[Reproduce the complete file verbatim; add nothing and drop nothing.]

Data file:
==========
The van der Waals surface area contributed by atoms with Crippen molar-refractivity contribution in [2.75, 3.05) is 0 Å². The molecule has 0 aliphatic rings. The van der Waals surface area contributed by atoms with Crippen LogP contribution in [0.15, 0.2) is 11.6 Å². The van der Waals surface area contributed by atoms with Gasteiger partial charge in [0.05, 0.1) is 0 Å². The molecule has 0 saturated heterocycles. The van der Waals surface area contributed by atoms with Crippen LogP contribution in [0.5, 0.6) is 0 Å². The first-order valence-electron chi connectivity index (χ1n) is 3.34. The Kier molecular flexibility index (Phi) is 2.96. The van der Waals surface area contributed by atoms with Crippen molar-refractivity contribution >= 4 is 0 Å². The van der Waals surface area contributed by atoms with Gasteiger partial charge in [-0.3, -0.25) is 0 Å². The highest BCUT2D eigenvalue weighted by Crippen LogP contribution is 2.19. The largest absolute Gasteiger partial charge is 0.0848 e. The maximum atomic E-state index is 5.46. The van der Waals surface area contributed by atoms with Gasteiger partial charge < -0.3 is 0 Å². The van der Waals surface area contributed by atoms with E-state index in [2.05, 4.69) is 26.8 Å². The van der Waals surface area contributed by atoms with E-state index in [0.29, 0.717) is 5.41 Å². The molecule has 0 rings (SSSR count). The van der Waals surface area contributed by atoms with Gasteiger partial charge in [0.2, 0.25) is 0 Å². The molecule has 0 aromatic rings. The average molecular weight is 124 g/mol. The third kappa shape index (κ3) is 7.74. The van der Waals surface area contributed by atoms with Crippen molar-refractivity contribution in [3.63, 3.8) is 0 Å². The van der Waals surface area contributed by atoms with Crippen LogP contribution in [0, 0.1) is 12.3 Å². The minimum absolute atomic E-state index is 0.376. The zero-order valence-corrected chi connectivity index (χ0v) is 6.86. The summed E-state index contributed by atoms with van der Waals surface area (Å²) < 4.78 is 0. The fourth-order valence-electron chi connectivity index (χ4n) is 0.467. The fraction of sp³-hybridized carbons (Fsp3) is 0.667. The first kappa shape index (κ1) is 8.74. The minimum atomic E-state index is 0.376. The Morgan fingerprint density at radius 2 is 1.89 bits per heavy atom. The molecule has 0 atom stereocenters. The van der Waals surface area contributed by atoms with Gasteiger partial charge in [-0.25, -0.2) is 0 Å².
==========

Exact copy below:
The van der Waals surface area contributed by atoms with Crippen molar-refractivity contribution in [2.75, 3.05) is 0 Å². The molecule has 0 aliphatic rings. The van der Waals surface area contributed by atoms with Crippen LogP contribution in [0.15, 0.2) is 11.6 Å². The van der Waals surface area contributed by atoms with Gasteiger partial charge in [0.05, 0.1) is 0 Å². The molecule has 0 saturated heterocycles. The van der Waals surface area contributed by atoms with Crippen LogP contribution in [0.5, 0.6) is 0 Å². The first-order valence-electron chi connectivity index (χ1n) is 3.34. The Kier molecular flexibility index (Phi) is 2.96. The van der Waals surface area contributed by atoms with Crippen molar-refractivity contribution >= 4 is 0 Å². The van der Waals surface area contributed by atoms with Gasteiger partial charge in [-0.3, -0.25) is 0 Å². The highest BCUT2D eigenvalue weighted by Crippen LogP contribution is 2.19. The largest absolute Gasteiger partial charge is 0.0848 e. The maximum atomic E-state index is 5.46. The van der Waals surface area contributed by atoms with Gasteiger partial charge < -0.3 is 0 Å². The van der Waals surface area contributed by atoms with E-state index in [2.05, 4.69) is 26.8 Å². The van der Waals surface area contributed by atoms with E-state index in [0.29, 0.717) is 5.41 Å². The molecule has 0 rings (SSSR count). The van der Waals surface area contributed by atoms with Gasteiger partial charge in [0.2, 0.25) is 0 Å². The molecule has 0 aromatic rings. The average molecular weight is 124 g/mol. The third kappa shape index (κ3) is 7.74. The van der Waals surface area contributed by atoms with Crippen molar-refractivity contribution in [3.63, 3.8) is 0 Å². The van der Waals surface area contributed by atoms with Crippen LogP contribution in [0, 0.1) is 12.3 Å². The minimum absolute atomic E-state index is 0.376. The zero-order valence-corrected chi connectivity index (χ0v) is 6.86. The summed E-state index contributed by atoms with van der Waals surface area (Å²) < 4.78 is 0. The fourth-order valence-electron chi connectivity index (χ4n) is 0.467. The fraction of sp³-hybridized carbons (Fsp3) is 0.667. The first kappa shape index (κ1) is 8.74. The minimum atomic E-state index is 0.376. The Morgan fingerprint density at radius 2 is 1.89 bits per heavy atom. The molecule has 0 atom stereocenters. The van der Waals surface area contributed by atoms with Gasteiger partial charge in [-0.25, -0.2) is 0 Å².